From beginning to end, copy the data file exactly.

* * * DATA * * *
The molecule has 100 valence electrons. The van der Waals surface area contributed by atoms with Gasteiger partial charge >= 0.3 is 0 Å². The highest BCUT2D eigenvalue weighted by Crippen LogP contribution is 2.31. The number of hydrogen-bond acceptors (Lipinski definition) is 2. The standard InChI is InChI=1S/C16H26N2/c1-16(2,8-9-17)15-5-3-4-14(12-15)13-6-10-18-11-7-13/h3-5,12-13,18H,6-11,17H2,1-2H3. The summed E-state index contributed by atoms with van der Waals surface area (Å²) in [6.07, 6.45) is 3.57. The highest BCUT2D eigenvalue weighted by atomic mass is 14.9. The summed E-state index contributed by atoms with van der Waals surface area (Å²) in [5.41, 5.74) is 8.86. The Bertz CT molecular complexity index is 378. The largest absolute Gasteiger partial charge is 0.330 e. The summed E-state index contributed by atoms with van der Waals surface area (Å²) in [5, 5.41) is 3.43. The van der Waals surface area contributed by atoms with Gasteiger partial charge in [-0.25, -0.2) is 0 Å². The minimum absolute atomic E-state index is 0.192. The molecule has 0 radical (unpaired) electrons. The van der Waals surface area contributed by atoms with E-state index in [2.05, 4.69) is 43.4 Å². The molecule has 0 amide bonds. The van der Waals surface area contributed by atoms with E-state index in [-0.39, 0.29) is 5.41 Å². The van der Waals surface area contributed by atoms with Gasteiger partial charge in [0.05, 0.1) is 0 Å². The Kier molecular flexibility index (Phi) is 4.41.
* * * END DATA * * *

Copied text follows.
The molecule has 100 valence electrons. The van der Waals surface area contributed by atoms with Gasteiger partial charge >= 0.3 is 0 Å². The highest BCUT2D eigenvalue weighted by Crippen LogP contribution is 2.31. The number of hydrogen-bond acceptors (Lipinski definition) is 2. The standard InChI is InChI=1S/C16H26N2/c1-16(2,8-9-17)15-5-3-4-14(12-15)13-6-10-18-11-7-13/h3-5,12-13,18H,6-11,17H2,1-2H3. The summed E-state index contributed by atoms with van der Waals surface area (Å²) in [6.07, 6.45) is 3.57. The highest BCUT2D eigenvalue weighted by atomic mass is 14.9. The summed E-state index contributed by atoms with van der Waals surface area (Å²) in [5.41, 5.74) is 8.86. The Bertz CT molecular complexity index is 378. The largest absolute Gasteiger partial charge is 0.330 e. The summed E-state index contributed by atoms with van der Waals surface area (Å²) in [5, 5.41) is 3.43. The van der Waals surface area contributed by atoms with Gasteiger partial charge in [-0.25, -0.2) is 0 Å². The minimum absolute atomic E-state index is 0.192. The molecule has 0 radical (unpaired) electrons. The van der Waals surface area contributed by atoms with E-state index in [2.05, 4.69) is 43.4 Å². The molecule has 0 amide bonds. The van der Waals surface area contributed by atoms with E-state index in [-0.39, 0.29) is 5.41 Å². The van der Waals surface area contributed by atoms with Gasteiger partial charge in [0.05, 0.1) is 0 Å². The Kier molecular flexibility index (Phi) is 4.41.